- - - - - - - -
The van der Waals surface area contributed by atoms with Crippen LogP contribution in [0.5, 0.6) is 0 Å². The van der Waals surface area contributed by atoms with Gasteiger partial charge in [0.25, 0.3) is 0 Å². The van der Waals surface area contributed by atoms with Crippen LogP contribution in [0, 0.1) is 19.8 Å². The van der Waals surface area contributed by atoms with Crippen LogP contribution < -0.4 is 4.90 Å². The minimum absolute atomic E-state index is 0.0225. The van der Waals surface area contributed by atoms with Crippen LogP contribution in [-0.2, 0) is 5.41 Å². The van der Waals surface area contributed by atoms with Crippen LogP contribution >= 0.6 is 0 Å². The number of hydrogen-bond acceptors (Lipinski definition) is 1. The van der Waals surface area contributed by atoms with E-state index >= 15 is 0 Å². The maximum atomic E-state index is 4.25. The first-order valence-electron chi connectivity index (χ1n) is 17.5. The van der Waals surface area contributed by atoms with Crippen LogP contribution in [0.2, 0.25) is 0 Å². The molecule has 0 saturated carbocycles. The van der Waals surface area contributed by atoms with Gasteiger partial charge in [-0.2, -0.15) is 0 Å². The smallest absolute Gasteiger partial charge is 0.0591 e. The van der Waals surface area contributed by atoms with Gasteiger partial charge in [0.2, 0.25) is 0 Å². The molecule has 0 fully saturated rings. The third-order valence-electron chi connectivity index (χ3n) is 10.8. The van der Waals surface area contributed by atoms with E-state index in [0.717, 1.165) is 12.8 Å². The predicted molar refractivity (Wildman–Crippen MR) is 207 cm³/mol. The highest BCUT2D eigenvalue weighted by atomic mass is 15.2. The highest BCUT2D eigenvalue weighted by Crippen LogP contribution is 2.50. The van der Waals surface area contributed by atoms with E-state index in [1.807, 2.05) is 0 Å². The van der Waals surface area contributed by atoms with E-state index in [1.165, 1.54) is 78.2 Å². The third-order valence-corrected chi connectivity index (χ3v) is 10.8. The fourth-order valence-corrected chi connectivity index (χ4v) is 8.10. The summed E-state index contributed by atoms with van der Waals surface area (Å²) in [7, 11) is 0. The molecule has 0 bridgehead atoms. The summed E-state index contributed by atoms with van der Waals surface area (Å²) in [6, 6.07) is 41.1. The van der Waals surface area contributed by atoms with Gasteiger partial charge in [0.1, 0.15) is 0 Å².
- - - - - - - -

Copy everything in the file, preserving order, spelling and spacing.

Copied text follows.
The van der Waals surface area contributed by atoms with Crippen LogP contribution in [0.5, 0.6) is 0 Å². The van der Waals surface area contributed by atoms with Gasteiger partial charge in [0.25, 0.3) is 0 Å². The van der Waals surface area contributed by atoms with Crippen LogP contribution in [0, 0.1) is 19.8 Å². The van der Waals surface area contributed by atoms with Crippen LogP contribution < -0.4 is 4.90 Å². The minimum absolute atomic E-state index is 0.0225. The van der Waals surface area contributed by atoms with Crippen LogP contribution in [-0.2, 0) is 5.41 Å². The van der Waals surface area contributed by atoms with Crippen LogP contribution >= 0.6 is 0 Å². The number of hydrogen-bond acceptors (Lipinski definition) is 1. The van der Waals surface area contributed by atoms with E-state index >= 15 is 0 Å². The maximum atomic E-state index is 4.25. The first-order valence-electron chi connectivity index (χ1n) is 17.5. The van der Waals surface area contributed by atoms with Crippen LogP contribution in [0.2, 0.25) is 0 Å². The molecule has 0 saturated carbocycles. The van der Waals surface area contributed by atoms with Gasteiger partial charge in [-0.2, -0.15) is 0 Å². The smallest absolute Gasteiger partial charge is 0.0591 e. The van der Waals surface area contributed by atoms with Gasteiger partial charge in [0.2, 0.25) is 0 Å². The molecule has 0 fully saturated rings. The third-order valence-electron chi connectivity index (χ3n) is 10.8. The van der Waals surface area contributed by atoms with E-state index in [0.717, 1.165) is 12.8 Å². The predicted molar refractivity (Wildman–Crippen MR) is 207 cm³/mol. The highest BCUT2D eigenvalue weighted by atomic mass is 15.2. The highest BCUT2D eigenvalue weighted by Crippen LogP contribution is 2.50. The van der Waals surface area contributed by atoms with E-state index in [1.807, 2.05) is 0 Å². The van der Waals surface area contributed by atoms with E-state index in [1.165, 1.54) is 78.2 Å². The third-order valence-corrected chi connectivity index (χ3v) is 10.8. The fourth-order valence-corrected chi connectivity index (χ4v) is 8.10. The summed E-state index contributed by atoms with van der Waals surface area (Å²) in [7, 11) is 0. The molecule has 0 bridgehead atoms. The summed E-state index contributed by atoms with van der Waals surface area (Å²) in [6, 6.07) is 41.1. The van der Waals surface area contributed by atoms with Gasteiger partial charge in [0.1, 0.15) is 0 Å².